Saturday, April 08, 2006

Cullen, I read the Bordwell piece, and Barbara Tuchman's definition of "good writing" comes to mind: "clear and interesting" (I think [I'll check and edit this] from "In Search of History" Practicing History 1981). I share Bordwell's interest, and I suppose we're all getting older, in "ideas and information," and when I think about reading art history and/or criticism (two critics in my pantheon are Calvin Tomkins and Adam Gopnik--both always clear and interesting), an example of reading facts that shed light on looking at an artwork that always comes to mind is Pierre Schneider's account of Matisse's painting The Piano Lesson (1916) at MoMA . It doesn't always work this way, but information Schneider provided in his discussion changed it from a painting I felt cool toward into one I happily spend time not only looking at but also thinking about and using as an example. Bordwell's foregrounding of the importance of writing well, since I care about this, is also welcome. And his piece, too, is concise, clear, and interesting (always a relief when one is asking for same). Thanks for sharing this.

Btw, is CinemaScope a journal you regularly read and/or would recommend? Any others?

Also, my only cinemexperience of the past week is Good Night and Good Luck--is there any reason not to be wholeheartedly enthusiastic about it? I saw the first half twice, and it was as edge-of-seat fascinating both times. When the credits rolled, I noted for the first time (where have I been)that Frank Langella had played Bill Paley...I saw FL in Edward Gorey's stage production of Dracula more than twenty-five years ago in Boston, and he was compelling then, so I had to rewind and watch his scenes near the end of GN&GL again, my memories of D (the first half of which I also saw twice...the boyfriend and I had gone way over budget to get the tkts, and a blackout occurred, just a few minutes after the limit that meant the theatre didn't have to give us free tkts to another performance, so of course we went way over budget again to go back and see it all the way through) in mind. All the performances in GN&GL seemed convincing to me...and talk about foreshadowing...from the first appearance of the journalist who ended up committing suicide, I knew. When the phone rang to tell George Clooney/Fred Friendly, while he and the CBS reporters were celebrating the Senate's decision to investigate McCarthy, I knew. Is that the actor's accomplishment? The film made me want to go over to the Museum of Broadcasting and watch some footage of Edward R. Murrow. As always, also love the b&w.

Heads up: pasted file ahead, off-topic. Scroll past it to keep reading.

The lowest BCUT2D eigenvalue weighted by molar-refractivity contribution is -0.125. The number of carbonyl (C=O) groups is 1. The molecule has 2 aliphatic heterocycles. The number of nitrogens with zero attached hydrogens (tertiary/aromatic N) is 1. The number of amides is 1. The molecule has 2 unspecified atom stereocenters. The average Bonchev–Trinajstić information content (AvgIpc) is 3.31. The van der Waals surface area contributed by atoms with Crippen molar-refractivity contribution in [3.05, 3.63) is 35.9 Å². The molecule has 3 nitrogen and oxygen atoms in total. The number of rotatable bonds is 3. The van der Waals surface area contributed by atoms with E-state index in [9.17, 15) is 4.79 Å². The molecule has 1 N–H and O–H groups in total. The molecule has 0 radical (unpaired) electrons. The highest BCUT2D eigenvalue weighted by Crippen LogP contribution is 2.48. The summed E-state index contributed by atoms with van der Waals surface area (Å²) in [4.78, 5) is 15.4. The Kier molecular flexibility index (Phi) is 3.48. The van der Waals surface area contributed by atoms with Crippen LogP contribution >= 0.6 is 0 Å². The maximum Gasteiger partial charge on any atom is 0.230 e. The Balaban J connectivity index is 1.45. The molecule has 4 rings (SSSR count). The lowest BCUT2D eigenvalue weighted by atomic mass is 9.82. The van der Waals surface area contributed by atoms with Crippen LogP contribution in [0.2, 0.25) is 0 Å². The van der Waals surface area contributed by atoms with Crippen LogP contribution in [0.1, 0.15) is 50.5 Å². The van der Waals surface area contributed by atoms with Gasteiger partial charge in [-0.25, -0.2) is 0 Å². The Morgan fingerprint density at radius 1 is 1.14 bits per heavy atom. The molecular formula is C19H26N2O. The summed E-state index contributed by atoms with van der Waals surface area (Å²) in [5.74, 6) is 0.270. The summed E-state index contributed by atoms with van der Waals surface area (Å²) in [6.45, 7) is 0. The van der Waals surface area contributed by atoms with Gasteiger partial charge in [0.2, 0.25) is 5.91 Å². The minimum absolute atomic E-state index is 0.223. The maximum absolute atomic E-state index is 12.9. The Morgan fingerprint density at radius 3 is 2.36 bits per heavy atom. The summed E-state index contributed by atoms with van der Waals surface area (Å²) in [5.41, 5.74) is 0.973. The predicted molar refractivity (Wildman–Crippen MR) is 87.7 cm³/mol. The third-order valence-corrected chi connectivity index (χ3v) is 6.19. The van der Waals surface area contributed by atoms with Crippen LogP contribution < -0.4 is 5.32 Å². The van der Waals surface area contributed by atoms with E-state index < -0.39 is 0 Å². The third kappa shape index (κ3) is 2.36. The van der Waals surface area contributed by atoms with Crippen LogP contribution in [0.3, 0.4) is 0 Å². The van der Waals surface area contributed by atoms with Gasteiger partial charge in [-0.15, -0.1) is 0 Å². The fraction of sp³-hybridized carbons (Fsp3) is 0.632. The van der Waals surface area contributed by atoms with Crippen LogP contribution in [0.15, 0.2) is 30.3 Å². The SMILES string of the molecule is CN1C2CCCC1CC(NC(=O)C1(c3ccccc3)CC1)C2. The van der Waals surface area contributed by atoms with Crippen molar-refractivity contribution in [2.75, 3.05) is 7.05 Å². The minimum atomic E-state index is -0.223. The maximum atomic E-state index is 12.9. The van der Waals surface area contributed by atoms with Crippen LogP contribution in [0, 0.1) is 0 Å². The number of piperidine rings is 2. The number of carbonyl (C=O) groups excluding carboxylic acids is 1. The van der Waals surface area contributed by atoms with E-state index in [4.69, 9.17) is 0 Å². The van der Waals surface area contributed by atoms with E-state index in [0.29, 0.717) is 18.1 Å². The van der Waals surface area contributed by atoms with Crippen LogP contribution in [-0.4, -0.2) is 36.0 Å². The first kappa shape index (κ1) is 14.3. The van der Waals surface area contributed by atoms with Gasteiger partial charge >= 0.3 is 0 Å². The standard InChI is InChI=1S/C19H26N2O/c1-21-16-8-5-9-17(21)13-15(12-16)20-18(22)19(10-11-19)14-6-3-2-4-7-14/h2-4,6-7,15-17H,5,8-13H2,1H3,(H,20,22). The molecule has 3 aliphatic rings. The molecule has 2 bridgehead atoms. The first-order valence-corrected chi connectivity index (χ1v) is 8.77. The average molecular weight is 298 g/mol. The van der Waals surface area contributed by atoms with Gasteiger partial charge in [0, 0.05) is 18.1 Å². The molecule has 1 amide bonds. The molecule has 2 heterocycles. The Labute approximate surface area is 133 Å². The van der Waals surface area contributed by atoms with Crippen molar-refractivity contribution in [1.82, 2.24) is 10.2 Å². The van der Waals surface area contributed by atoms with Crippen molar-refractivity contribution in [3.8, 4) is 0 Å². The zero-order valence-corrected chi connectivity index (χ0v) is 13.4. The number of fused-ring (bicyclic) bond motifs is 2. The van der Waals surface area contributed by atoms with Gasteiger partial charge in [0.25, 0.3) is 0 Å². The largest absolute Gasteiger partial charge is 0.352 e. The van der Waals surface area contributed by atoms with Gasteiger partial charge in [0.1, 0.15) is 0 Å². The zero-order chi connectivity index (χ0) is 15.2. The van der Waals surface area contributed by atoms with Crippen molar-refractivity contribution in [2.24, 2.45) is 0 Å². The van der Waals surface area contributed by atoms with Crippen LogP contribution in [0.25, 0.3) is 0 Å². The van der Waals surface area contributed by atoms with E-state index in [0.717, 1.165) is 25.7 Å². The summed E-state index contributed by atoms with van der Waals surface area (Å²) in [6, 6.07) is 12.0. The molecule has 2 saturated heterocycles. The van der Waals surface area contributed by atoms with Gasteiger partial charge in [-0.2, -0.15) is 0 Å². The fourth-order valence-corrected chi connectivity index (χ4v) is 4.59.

Margaret

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